Ginn v. Stonecreek Dental Care, CASE NO. CA2018-09-018 (2022)

2019 Ohio 3229

DAVID R. GINN, DDS, Appellant and Cross-Appellee,
STONECREEK DENTAL CARE, Appellee and Cross-Appellant.

CASE NO. CA2018-09-018


August 12, 2019


Case No. 12-CVH-459

Law Offices of Russell A. Kelm, Russell A. Kelm, Ian M. King, 37 West Broad Street, Suite 860, Columbus, Ohio 43215, for appellant and cross-appellee

Carpenter Lipps & Leland LLP, Michael H. Carpenter, Katheryn M. Lloyd, Jonathan N. Bond, 280 North High Street, Suite 1300, Columbus, Ohio 43215; Wood & Lamping, Jeffrey R. Teeters, 600 Vine Street, Suite 2500, Cincinnati, Ohio 45202, for appellee and cross-appellant


{¶ 1} Plaintiff/Appellant/Cross-Appellee, David R. Ginn, D.D.S., and Defendant/Appellee/Cross-Appellant, Stonecreek Dental Care ("Stonecreek Dental"), appeal various findings and rulings made by the trial court below regarding a jury verdict rendered in favor of Dr. Ginn and against Stonecreek Dental. For the reasons set forth below, we affirm the trial court's rulings.

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{¶ 2} This is the fourth appeal involving a lawsuit that was initially filed in 2012. The dispute arose from the sale of Defendant R. Douglas Martin, D.D.S.' dental practice in Washington Courthouse to Dr. Ginn. One of the terms of the sale and purchase agreement was a noncompete clause that prohibited Dr. Martin from practicing dentistry within 30 miles of Dr. Ginn's office.

{¶ 3} It is undisputed that Dr. Martin eventually entered into an employment contract with the Chillicothe office of Stonecreek Dental, which then began to air radio commercials using Dr. Martin's voice, which were broadcast in the Washington Courthouse area. This resulted in Dr. Ginn filing a complaint against Dr. Martin for breach of contract (noncompete) and against Stonecreek Dental for tortious interference with business relationships (between Dr. Ginn and his clients) and tortious interference with a contract (interfering with the noncompete clause of Dr. Ginn's purchase agreement with Dr. Martin).1

{¶ 4} The matter proceeded to a jury trial in May 2014. After Dr. Ginn presented his case in chief, both Dr. Martin and Stonecreek Dental moved for a directed verdict claiming Dr. Ginn failed to (1) offer sufficient evidence to prove certain elements of his claims, (2) show that damages were proximately caused by the alleged breach of contract and, (3) establish damages to a reasonable degree of certainty. The trial court denied Dr. Martin's motion but granted Stonecreek Dental's motion finding that Dr. Ginn failed to show Stonecreek Dental possessed the requisite intent to interfere. The jury ultimately rendered a verdict in favor of Dr. Ginn in the sum of $125,000 against Dr. Martin for breach of the non-compete provision. Dr. Martin then filed a motion for judgment notwithstanding the verdict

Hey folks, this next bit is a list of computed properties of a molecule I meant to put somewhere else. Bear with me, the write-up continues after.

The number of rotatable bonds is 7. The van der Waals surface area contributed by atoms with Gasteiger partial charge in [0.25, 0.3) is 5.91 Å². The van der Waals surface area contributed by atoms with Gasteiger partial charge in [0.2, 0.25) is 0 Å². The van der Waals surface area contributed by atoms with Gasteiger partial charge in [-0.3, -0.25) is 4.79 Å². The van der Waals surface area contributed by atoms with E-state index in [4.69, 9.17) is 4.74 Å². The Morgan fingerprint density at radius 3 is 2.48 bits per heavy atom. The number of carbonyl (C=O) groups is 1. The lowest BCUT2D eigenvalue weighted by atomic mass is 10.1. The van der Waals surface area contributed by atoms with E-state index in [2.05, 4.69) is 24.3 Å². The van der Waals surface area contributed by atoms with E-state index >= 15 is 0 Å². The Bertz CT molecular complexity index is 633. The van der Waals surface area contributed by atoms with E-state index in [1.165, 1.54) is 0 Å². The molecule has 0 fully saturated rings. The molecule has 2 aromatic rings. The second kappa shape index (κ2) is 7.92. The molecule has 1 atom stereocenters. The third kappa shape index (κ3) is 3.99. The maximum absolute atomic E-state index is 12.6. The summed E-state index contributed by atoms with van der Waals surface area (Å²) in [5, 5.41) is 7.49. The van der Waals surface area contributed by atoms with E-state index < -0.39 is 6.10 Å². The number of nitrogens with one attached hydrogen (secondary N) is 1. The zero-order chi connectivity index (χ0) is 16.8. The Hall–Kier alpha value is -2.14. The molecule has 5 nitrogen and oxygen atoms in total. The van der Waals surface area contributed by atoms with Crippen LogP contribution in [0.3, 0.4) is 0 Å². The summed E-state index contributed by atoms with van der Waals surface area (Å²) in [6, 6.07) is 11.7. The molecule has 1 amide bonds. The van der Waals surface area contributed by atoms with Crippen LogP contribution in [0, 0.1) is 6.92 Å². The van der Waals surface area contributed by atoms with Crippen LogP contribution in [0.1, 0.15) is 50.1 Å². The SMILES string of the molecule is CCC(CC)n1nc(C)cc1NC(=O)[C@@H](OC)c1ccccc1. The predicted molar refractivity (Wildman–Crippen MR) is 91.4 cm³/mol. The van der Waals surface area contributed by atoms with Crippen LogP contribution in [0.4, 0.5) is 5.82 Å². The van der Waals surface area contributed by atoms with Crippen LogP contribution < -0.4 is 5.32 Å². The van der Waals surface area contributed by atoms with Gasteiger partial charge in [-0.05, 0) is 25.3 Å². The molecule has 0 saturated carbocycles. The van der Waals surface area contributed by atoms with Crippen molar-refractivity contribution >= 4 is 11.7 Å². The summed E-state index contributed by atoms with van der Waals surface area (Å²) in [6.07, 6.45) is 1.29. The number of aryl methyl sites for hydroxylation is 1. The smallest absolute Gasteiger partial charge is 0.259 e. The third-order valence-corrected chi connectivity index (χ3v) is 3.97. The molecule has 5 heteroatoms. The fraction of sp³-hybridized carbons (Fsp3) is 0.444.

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which was denied by the trial court. Dr. Martin appealed in Ginn I and this court affirmed the trial court's rulings and the verdict as it applied to Dr. Martin.2

{¶ 5} In Ginn II, Dr. Ginn appealed the trial court's decision granting Stonecreek Dental's motion for a directed verdict. In April of 2015, this court upheld the trial court's ruling as to Dr. Ginn's tortious interference with business relationships claim but reversed the lower court's ruling on Dr. Ginn's tortious interference with a contract claim and remanded the matter for further proceedings.3

{¶ 6} On remand, Stonecreek Dental moved for summary judgment claiming the trial court would be relitigating damages already awarded from the previous trial, and the trial court granted summary judgment. As it relates to this present appeal, Dr. Ginn appealed and in June 2017, in Ginn III, this court reversed the trial court's decision granting summary judgment in favor of Stonecreek Dental and remanded the matter for further proceedings.4

{¶ 7} On the second remand, Dr. Ginn moved to compel responses to his discovery demands for the financial records of various business entities and individuals that own or have used the trade name "Stonecreek Dental Care."5 Dr. Ginn claimed he needed this information to establish his punitive damage claim against Stonecreek Dental. In denying the motion, the trial court concluded that Dr. Ginn had the opportunity to discover this information earlier in the case and had not presented good cause for reopening discovery.

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{¶ 8} The matter proceeded to a second jury trial solely on Dr. Ginn's tortious interference with a contract claim against Stonecreek Dental. The jury rendered a verdict in favor of Dr. Ginn and awarded him $1,500,000 in compensatory damages. Subsequently, Dr. Ginn presented evidence related to his claim for punitive damages, which consisted of brief testimony from Dr. J. Clarke Sanders, one of the managers and owners of Stonecreek Dental. Dr. Sanders testified as to the total revenue of all five dental offices that operated under the Stonecreek Dental Care trade name. The jury did not award punitive damages.